It is pretty easy to calculate the fuel economy difference between straight gasoline and ethanol. But fuel consumption is just half of the total cost calculation. The other half, the cost of fuel, is much harder to estimate. E85 is as taxed, subsidized and politicized as gasoline…and in the near-term, probably more so. Local incentives of $0.40 per gallon for E85 are common. Rapidly changing market forces mixed with politics make the price of E85 impossible to predict state by state, or region by region, or at any point in time.

In mid-summer 2006, we drove the Alky Impala in three Midwestern states. In Chicago, E85 was $0.30 a gallon cheaper than regular unleaded gasoline. In Louisville, E85 was the same cost as regular unleaded. In Indianapolis, E85 was the same price as premium gasoline.

Do the math. During our review, gasoline was right at $3.00 and we got almost 30 mpg. Getting almost 20 mpg on E85, this alternative fuel would have to cost $2.00 to result in the same total fuel cost. That is just not happening.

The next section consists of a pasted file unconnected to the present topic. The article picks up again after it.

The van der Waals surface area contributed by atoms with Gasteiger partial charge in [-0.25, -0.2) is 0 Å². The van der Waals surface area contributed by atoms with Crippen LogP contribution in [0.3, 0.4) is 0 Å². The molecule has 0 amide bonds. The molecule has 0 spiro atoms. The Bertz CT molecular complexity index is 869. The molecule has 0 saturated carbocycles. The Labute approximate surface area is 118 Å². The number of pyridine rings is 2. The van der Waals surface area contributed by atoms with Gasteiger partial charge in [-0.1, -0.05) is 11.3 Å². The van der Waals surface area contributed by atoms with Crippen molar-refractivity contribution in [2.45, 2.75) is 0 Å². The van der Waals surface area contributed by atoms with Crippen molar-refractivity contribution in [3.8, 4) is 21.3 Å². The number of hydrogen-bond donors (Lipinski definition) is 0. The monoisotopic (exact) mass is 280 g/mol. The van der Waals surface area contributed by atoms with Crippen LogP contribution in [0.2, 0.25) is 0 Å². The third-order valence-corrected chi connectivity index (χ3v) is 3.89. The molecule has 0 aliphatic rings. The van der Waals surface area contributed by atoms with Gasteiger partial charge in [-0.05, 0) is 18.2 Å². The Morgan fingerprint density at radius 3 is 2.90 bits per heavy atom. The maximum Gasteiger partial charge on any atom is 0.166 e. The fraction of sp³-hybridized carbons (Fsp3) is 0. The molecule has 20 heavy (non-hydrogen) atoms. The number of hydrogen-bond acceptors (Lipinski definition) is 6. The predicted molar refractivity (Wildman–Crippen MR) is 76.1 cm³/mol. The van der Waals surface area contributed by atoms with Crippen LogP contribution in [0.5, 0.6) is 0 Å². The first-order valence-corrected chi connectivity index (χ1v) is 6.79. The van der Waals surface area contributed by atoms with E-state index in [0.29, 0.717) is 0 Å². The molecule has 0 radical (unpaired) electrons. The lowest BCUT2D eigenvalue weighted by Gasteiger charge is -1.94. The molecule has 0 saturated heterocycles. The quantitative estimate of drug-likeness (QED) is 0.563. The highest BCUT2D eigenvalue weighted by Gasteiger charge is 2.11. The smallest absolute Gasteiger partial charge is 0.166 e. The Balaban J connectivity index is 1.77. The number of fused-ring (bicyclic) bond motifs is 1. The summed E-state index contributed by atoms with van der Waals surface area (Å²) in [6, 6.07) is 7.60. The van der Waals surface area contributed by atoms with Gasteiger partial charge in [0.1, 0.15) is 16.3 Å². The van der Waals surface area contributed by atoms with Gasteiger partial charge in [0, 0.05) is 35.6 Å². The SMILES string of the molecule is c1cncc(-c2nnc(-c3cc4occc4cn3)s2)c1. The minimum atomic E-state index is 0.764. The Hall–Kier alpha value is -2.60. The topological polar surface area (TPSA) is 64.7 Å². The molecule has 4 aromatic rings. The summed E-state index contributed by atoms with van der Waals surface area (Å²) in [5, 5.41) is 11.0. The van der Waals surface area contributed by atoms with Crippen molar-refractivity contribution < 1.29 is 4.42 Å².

Facts are stubborn things…total fuel costs will go UP with E85...under the current engine technology and fuel-pricing strategies. The use of E85 is definitely patriotic, certainly in the best long-term interests of the country, and produces fewer greenhouse emissions, but it is also more expensive to use than gasoline.

Future of E85

The real uncertainty for E85 is the source of future feedstocks for E85. The American Petroleum Institute, which obviously has a stake in the gasoline versus ethanol issue, indicates that ethanol would not be a viable substitute for gasoline until refiners find ways to make it from material other than corn.

Today, the best way to think about E85 is as an alternate fuel, not a lower-cost fuel. As it stands now, E85-capable vehicles give the police department an option to use either gasoline or ethanol, depending on which is the lower total cost and which fuel is available. And that alone is a valuable option for emergency services.


Published in Police Fleet Manager, Sep/Oct 2006

Rating : 3.6